It was recognized that if a teacher permits spontaneity and gives a sense of personal freedom to the children, learning and confidence happen with ease. Although the recognition of these strategies, and the acceptance of multiple intelligences has now been accepted in Psychology, those classes were conducted intuitively, with a basic belief in the dignity and right of the child to learn in his or her own way. Two years after Vidya Mandir, Anandalakshmy qualified for the Fulbright scholarship to the University of Wisconsin at Madison.
Lady Irwin College
After completing the doctoral programme, Anandalakshmy returned to India and took on a teaching job at Lady Irwin College, University of Delhi, teaching a course on Child Development. Among her other duties was the supervision of the Nursery School attached to the Department. Here, she introduced, with some effort, a programme to include 3 to 5 year old children with disability. Later, with initiative from the faculty of Child Development, under her leadership, the College set up ‘The Enabling Centre’ which provided services for children with disability for primary education, catering to the non-school going disadvantaged children. Inclusive education was not even a recognized expression at that time, when Lady Irwin College promoted and practiced inclusion for children both on the ability and income parameters.
Among her other interests, Anandalakshmy was also actively involved with the NGO sector. After meeting Meera Mahadevan, the founder of Mobile Creches in 1969, she involved herself in a unique programme for children of migrant labour that continues to run in the capital city and other cities. She also became actively engaged in the work of Bunker and Aruna Roy who had set up SWRC (Social Work and Research Centre) now referred to as “The Barefoot College” in Tilonia, Ajmer District, Rajasthan. In later years, Aruna Roy set up MKSS, Mazdoor Kisan Shakti Sanghatan in Dev Doongri, Rajasthan. Her team became a powerful nucleus for initiating the Right to Information, the Right to Food, Rural Employment Guarantee and Pension Parishad, with which Dr. Anandalakshmy continues to be associated even today.
While Dr. Anandalakshmy was still at Lady Irwin College, she became a good friend of Ela Bhatt of SEWA (Self Employed Women’s Association) in Gujarat. Over forty years, SEWA has more than nine lakh women members from the grass roots in Gujarat, who have been genuinely empowered through this movement.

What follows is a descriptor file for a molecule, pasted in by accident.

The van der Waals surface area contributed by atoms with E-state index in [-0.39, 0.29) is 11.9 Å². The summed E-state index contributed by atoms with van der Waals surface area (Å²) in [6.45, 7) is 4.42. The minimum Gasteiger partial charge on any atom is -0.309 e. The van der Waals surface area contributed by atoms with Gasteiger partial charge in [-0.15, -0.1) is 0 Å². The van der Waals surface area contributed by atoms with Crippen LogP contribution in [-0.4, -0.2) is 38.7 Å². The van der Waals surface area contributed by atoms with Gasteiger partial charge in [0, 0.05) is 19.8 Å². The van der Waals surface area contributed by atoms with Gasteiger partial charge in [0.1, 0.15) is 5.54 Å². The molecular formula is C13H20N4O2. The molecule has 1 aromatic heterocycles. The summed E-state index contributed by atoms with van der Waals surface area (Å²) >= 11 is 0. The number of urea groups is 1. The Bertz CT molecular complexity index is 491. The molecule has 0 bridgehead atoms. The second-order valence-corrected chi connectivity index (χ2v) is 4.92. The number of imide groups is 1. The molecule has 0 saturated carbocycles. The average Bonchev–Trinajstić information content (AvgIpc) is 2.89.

In the first ten years of the setting up of the M.Sc. course in Child Development at Lady Irwin College, Anandalakshmy began an informal Homework Help Centre for the children of the karamcharis in the College campus. The masters’ students would teach and administer this centre. The children were helped mostly with understanding the English language and doing their English homework. This practical activity for the post-graduate students was tremendously successful in three ways. It gave the students a first-hand experience of organizing a useful programme for children; it succeeded in providing academic assistance and home-work help to the school going children, free of cost, and the children of various ages became a part of the life of the Department. Many of them who now work in permanent positions in college as adults still treasure those experiences of a very different time.
Years later when Anandalakshmy took over as Director of the College and had to deal with a variety of staff problems, the memories of those early years frequently helped ease tensions, on account of the sense of trust and mutual respect between the college karamcharis and the Director.
One added dimension in the term at Lady Irwin College was highlighted by the life on campus. The College is located in an area with a lively cultural life. On any weekend, one could walk into a Mohan Rakesh play in the Little Theatre, or see Ibsen staged in Urdu by Alkazi at the National School of Drama or a superb Koodiyattam from Kerala at the Sangeet Natak Academi all within a five-minute walk from the College. These were cherished experiences. Often, if students were lucky to be ‘hanging around’, we would be taken along for a performance. These were experiences to cherish. Krishna Sobti’s Mitro Marjani at the Shriram Centre, Kishori Amonkar singing Bhoopali in a late evening concert at the Modern School grounds, the paintings of Jatin Das at the Lalit Kala Akademi and Devi Prasad’s elegant ceramics at Triveni Kala Sangam — what an abundance of delight, during her time at College.
Dr. Anandalakshmy had met quite a lot of well-known people during her career, and was intimidated by none, although the reverse may have happened. Once sitting down to recount the many people who she had met or been in the company of. Some of them became well-known much after the time she had met them. Here is her narration of the memorable meeting with Margaret Mead:
“I heard Margaret Mead in Philadelphia in the year 1960 and again in Delhi in 1980, when she spoke at the Lady Irwin College Hostel common room. It was organized by the Dean of Colleges, and located at the College. In the 1960 lecture, I remember Mead defending her statement that she preferred a sex divide in the last 4 to 6 years of school and that co-education was not the best thing, in her view, for the high school age. In single gender schools, she felt there was more focus on academic work and less distraction from boy-girl relationships than in a co-educational school. In the Delhi talk, she was pleading for the protection of the Onge, the last of the tribal groups in the Andamans. My meeting with her was merely formal, but her presence left an impression.”